Bear resistant garbage bins roll out in Fort Nelson

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Tom Summer Local Journalism Initiative, Alaska Highway News
The Local Journalism Initiative (LJI) supports the creation of original civic journalism. Tom Summer works under the Alaska Highway News in Fort St. John. The content that is produced will be made available to media organizations through a Creative Commons license so that Canadians can be better informed.

Fort Nelson is looking to clamp down on problem wildlife with plans to roll out 65 bear-resistant garbage bins for homeowners.

The bins are being designed in partnership with WildsafeBC, a provincial conservation program, as the Northern Rockies municipality works to become a “bear smart” community.

“We’ve got a locking mechanism thing that we sort of invented here for bears in our community, because last year was the first time in a long time that we had grizzly bears in town,” said Mayor Gary Foster.

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The town is used to the occasional stray black bear wandering through town, but not grizzlies, Foster said.

Unwashed and unsecured garbage bins remain the largest bear attractant, and residents are required to store them indoors when not placed outside for pickup.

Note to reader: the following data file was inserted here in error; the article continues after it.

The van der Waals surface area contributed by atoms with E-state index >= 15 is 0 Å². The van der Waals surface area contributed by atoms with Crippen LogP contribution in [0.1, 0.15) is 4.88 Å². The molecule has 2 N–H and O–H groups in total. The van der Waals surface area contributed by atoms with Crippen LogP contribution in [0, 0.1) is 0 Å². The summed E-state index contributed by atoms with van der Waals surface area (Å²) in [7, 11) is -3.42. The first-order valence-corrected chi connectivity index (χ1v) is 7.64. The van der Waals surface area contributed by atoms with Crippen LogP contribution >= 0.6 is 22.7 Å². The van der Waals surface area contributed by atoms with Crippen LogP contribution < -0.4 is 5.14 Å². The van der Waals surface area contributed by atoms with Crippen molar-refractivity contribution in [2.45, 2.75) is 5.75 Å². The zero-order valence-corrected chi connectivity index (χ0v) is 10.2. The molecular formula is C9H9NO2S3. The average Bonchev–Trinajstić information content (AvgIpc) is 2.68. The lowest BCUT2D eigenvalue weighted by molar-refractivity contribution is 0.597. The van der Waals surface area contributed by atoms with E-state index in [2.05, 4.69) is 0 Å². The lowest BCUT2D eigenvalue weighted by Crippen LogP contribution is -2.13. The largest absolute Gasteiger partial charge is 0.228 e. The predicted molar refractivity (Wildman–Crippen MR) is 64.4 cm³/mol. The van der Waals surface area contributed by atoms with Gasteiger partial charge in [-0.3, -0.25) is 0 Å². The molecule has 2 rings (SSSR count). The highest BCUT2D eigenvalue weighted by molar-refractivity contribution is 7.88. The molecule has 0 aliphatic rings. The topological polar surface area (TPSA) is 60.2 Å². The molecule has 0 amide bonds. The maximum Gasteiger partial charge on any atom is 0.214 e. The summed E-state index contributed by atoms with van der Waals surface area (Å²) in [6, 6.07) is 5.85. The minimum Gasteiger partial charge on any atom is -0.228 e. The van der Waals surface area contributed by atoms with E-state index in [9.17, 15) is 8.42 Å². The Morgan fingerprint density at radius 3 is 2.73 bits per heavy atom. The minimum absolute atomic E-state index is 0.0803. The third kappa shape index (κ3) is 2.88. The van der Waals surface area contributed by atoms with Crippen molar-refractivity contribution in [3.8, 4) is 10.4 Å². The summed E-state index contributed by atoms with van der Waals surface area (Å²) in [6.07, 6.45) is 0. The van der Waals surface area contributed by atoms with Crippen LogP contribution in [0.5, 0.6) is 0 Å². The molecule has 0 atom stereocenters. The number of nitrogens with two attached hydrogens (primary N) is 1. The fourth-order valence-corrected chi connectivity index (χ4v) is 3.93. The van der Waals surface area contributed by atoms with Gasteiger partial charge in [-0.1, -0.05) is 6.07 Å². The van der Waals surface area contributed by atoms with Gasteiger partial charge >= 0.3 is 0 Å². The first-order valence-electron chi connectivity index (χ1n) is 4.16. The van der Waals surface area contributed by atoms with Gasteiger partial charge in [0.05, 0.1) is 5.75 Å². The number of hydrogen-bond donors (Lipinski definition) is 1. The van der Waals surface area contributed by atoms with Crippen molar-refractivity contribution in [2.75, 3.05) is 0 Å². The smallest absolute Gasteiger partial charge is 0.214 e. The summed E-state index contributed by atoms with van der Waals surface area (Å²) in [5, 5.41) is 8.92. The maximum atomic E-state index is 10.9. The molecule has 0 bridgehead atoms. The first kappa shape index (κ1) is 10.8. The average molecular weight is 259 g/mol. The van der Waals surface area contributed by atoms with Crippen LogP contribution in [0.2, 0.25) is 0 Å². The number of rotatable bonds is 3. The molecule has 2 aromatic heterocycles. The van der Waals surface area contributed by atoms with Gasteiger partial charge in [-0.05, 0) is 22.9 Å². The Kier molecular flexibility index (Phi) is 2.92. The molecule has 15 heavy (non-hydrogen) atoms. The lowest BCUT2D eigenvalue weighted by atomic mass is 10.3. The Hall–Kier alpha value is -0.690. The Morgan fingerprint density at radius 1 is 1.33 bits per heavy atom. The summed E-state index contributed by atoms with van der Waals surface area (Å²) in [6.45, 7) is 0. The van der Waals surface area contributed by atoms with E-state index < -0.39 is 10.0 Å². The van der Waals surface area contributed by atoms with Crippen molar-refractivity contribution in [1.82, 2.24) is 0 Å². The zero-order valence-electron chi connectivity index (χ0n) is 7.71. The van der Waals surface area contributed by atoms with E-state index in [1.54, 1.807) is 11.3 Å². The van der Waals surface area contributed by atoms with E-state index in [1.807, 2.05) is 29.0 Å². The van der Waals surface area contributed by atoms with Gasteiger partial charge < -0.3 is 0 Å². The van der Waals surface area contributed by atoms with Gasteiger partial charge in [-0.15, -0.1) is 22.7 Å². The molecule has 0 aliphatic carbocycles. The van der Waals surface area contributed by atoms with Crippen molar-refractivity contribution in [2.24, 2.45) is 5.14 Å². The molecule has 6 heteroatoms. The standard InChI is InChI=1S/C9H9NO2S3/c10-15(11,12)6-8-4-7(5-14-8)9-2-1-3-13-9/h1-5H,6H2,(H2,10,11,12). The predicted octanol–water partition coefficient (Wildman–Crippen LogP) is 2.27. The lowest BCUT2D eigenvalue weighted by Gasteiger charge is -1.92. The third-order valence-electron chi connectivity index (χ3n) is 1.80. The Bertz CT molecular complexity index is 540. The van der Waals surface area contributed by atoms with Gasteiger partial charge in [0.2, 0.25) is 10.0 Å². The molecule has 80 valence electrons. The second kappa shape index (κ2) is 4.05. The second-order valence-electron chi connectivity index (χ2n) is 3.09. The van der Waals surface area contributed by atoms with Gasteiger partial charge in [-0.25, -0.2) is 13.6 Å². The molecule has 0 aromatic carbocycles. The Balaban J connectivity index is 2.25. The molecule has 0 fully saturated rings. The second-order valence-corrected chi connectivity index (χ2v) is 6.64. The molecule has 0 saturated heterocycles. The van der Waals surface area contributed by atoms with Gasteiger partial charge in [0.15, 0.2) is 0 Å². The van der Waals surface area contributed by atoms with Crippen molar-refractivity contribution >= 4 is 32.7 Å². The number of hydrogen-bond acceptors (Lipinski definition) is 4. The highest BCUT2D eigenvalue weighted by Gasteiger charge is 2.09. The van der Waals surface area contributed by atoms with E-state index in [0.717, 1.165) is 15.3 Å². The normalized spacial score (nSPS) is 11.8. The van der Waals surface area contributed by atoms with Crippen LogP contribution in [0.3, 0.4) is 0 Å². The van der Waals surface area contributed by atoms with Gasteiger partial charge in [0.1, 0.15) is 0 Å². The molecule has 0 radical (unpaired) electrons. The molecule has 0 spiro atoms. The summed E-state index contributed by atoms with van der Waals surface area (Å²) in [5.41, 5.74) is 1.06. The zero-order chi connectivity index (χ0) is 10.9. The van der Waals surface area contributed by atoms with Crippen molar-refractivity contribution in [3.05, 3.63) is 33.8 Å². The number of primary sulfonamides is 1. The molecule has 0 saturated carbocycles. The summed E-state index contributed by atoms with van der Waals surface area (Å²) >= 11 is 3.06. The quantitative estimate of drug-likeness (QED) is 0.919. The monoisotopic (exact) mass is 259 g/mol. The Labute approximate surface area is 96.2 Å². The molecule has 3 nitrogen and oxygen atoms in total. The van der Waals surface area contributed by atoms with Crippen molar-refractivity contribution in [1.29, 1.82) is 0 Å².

A small number of homeowners, however, lack a garage or another secure place to store their carts. So the municipality worked with a local welding fabricator to develop a prototype, and modify existing spare and replacement bins to be bear-resistant.

The bins will cost $9,100 for the 65 approved by council at its July 13 meeting. 

“We’re trying to get to the point where we have less bear attractants around. We just don’t want bears to get into garbage and start eating it,” said Foster. “Then you can’t get rid of the damn things, and you end up having to shoot them.”

Email reporter Tom Summer at [email protected]

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